There's no general rule about plural nouns in Spanish being translated as singular nouns in English or vice versa.
With the particular example copa de bodas, what's happening is that, for some reason, the names of some ceremonies are often pluralized, so you have bodas "wedding", funerales "funeral", etc., though that's a bit old-fashioned. (The well-known opera "The Marriage of Figaro" is known as Las bodas de Fígaro in Spanish. Gabriel García Márquez's story colection Los funerales de la Mamá Grande is translated as "Big Mama's Funeral"; it's just one funeral!)
Loose compounds of the type of "wedding cup" cannot be used to infer a rule, because in the vast majority of cases the first noun is always singular even though the meaning implies plurality. A "bear hunter" doesn't stop at one bear; a "fish tank" can and usually does contain more than one fish; an "office building" is by definition made up of many offices. This has to do with the way in which English treats nouns when they act as modifiers, not with the nouns themselves or their grammatical number.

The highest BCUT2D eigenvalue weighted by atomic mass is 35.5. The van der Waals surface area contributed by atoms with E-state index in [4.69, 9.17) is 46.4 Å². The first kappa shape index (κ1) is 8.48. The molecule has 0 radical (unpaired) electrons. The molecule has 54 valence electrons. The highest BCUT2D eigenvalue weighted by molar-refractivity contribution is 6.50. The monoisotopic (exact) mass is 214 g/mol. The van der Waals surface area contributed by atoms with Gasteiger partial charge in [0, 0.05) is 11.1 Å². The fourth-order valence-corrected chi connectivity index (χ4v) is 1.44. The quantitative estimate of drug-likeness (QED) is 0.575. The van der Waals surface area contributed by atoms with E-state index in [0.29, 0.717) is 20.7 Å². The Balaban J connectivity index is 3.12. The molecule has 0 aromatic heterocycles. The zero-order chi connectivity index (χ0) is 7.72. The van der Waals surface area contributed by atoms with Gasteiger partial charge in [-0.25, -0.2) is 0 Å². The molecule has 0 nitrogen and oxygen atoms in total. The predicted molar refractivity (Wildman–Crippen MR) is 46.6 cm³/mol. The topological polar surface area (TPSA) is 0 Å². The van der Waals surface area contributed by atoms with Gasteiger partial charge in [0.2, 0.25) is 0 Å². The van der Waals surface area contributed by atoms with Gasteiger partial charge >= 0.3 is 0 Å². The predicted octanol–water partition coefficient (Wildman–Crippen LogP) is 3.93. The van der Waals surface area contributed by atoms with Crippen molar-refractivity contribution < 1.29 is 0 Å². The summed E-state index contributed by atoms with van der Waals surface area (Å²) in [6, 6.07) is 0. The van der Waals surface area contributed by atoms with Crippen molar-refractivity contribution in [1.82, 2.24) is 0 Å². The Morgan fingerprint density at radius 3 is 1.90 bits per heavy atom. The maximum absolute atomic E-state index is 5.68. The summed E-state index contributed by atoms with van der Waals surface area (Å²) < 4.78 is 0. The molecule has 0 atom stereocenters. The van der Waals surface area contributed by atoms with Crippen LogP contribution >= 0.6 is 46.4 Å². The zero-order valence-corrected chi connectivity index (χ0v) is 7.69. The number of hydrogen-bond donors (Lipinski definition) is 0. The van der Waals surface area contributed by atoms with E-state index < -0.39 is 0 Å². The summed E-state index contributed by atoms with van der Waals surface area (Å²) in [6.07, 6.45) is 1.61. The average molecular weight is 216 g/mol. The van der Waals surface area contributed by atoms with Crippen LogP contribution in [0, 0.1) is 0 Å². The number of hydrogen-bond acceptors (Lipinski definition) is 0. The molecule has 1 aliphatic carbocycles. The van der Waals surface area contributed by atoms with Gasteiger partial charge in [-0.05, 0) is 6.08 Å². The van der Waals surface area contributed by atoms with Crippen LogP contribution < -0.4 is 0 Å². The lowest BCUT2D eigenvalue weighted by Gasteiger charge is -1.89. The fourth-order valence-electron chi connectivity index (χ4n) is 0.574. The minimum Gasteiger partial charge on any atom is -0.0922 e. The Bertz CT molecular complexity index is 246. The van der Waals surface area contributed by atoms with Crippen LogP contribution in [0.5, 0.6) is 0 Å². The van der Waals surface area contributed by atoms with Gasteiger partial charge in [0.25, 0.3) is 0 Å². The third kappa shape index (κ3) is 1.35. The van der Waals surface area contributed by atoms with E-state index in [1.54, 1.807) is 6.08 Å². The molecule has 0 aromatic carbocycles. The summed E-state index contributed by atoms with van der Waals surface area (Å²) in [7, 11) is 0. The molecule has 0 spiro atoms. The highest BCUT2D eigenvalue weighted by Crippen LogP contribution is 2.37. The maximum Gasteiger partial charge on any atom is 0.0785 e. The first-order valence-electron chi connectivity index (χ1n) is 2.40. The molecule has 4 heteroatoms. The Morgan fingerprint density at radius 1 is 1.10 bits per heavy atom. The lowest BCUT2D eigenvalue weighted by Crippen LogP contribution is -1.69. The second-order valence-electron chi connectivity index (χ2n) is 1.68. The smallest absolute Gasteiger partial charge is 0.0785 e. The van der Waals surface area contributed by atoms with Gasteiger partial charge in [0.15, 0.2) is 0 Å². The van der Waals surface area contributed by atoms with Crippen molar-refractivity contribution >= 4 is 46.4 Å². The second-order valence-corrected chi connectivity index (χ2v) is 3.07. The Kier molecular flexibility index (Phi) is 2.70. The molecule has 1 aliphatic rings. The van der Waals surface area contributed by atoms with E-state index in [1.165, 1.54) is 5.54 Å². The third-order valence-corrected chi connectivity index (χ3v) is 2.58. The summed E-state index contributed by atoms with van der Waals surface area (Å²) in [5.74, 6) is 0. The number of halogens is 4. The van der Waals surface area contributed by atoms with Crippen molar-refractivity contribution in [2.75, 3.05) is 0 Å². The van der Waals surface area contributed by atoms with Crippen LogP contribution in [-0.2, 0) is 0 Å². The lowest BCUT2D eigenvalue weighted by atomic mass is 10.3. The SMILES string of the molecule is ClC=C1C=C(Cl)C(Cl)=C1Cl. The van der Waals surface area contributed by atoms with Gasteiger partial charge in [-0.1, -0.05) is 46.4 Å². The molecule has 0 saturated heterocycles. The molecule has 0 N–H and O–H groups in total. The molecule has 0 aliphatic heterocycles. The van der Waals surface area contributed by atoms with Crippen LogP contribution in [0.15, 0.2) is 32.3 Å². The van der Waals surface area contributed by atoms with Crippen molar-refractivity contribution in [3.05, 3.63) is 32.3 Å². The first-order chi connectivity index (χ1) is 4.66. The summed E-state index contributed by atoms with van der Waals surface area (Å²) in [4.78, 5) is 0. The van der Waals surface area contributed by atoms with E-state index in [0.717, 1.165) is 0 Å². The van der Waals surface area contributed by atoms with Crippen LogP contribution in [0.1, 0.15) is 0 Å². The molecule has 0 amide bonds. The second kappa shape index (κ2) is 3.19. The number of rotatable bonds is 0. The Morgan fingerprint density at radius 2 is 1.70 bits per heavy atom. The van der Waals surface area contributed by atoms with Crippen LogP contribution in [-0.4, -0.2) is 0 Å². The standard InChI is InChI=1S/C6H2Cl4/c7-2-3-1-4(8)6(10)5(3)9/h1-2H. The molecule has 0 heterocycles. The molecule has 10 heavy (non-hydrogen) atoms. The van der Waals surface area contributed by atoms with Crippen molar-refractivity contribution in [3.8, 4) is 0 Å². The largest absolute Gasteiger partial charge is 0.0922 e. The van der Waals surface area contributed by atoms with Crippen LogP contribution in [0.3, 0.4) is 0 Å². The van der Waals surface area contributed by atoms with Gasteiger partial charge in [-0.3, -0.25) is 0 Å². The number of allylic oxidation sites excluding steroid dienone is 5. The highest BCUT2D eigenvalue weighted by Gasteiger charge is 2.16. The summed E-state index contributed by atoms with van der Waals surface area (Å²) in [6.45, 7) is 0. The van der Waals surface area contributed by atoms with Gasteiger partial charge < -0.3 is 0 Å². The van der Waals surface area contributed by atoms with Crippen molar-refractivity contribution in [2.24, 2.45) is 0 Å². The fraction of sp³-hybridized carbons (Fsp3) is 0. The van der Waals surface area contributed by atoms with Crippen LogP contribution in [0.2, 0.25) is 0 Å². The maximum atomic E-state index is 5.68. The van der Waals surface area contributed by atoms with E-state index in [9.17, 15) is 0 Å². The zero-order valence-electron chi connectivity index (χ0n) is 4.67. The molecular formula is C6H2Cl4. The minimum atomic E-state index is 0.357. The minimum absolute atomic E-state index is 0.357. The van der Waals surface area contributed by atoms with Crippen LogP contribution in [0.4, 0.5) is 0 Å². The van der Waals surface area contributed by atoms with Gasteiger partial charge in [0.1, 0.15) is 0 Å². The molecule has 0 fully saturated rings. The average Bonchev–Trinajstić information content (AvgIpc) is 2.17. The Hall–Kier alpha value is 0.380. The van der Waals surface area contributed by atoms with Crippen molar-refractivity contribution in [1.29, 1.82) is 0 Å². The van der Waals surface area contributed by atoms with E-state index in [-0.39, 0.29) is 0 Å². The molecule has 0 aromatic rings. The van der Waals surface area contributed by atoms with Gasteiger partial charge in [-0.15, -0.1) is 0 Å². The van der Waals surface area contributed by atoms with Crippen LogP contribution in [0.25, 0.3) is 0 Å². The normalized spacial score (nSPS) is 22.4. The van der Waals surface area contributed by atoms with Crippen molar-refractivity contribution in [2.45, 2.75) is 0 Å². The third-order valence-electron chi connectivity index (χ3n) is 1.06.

There are comparable rules in Spanish for when a noun forms a compound. For example, boca "mouth" becomes boqui- in boquiabierto "open-mouthed", and punta "[pencil] point" becomes -puntas in sacapuntas "pencil sharpener". The latter of these can be an example of nouns becoming plural in Spanish when in English their translation would be singular (or rather, would look like a singular noun). Other examples are lavarropas "washing machine" (from ropa "clothing") and mondadientes "toothpick". But these, again, are not examples of a hypothetical rule that would let you know how to translate a noun between Spanish and English (as you can see from the examples themselves).